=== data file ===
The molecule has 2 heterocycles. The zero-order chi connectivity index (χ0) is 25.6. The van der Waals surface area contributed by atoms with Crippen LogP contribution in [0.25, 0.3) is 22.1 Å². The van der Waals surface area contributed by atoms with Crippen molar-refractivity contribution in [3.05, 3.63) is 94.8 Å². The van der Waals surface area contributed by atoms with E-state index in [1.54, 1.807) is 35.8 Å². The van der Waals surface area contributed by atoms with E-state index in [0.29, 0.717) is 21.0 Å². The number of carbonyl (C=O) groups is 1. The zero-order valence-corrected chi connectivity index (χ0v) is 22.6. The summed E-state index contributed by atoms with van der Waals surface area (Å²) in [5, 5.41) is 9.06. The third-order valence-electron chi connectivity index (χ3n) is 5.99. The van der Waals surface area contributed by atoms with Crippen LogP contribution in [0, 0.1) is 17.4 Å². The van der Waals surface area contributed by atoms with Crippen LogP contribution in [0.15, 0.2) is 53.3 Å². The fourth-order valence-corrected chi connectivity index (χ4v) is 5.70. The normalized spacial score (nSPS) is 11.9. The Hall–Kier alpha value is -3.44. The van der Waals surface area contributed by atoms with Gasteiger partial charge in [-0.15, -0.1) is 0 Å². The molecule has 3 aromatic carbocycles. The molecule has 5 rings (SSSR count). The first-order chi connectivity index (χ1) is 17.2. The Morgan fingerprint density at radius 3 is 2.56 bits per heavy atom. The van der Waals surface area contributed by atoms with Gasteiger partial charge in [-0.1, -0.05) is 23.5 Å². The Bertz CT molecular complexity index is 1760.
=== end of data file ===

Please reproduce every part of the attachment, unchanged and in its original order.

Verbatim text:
The molecule has 2 heterocycles. The zero-order chi connectivity index (χ0) is 25.6. The van der Waals surface area contributed by atoms with Crippen LogP contribution in [0.25, 0.3) is 22.1 Å². The van der Waals surface area contributed by atoms with Crippen molar-refractivity contribution in [3.05, 3.63) is 94.8 Å². The van der Waals surface area contributed by atoms with E-state index in [1.54, 1.807) is 35.8 Å². The van der Waals surface area contributed by atoms with E-state index in [0.29, 0.717) is 21.0 Å². The number of carbonyl (C=O) groups is 1. The zero-order valence-corrected chi connectivity index (χ0v) is 22.6. The summed E-state index contributed by atoms with van der Waals surface area (Å²) in [5, 5.41) is 9.06. The third-order valence-electron chi connectivity index (χ3n) is 5.99. The van der Waals surface area contributed by atoms with Crippen LogP contribution in [0, 0.1) is 17.4 Å². The van der Waals surface area contributed by atoms with Crippen LogP contribution in [0.15, 0.2) is 53.3 Å². The fourth-order valence-corrected chi connectivity index (χ4v) is 5.70. The normalized spacial score (nSPS) is 11.9. The Hall–Kier alpha value is -3.44. The van der Waals surface area contributed by atoms with Gasteiger partial charge in [-0.15, -0.1) is 0 Å². The molecule has 3 aromatic carbocycles. The molecule has 5 rings (SSSR count). The first-order chi connectivity index (χ1) is 17.2. The Morgan fingerprint density at radius 3 is 2.56 bits per heavy atom. The van der Waals surface area contributed by atoms with Gasteiger partial charge in [-0.1, -0.05) is 23.5 Å². The Bertz CT molecular complexity index is 1760.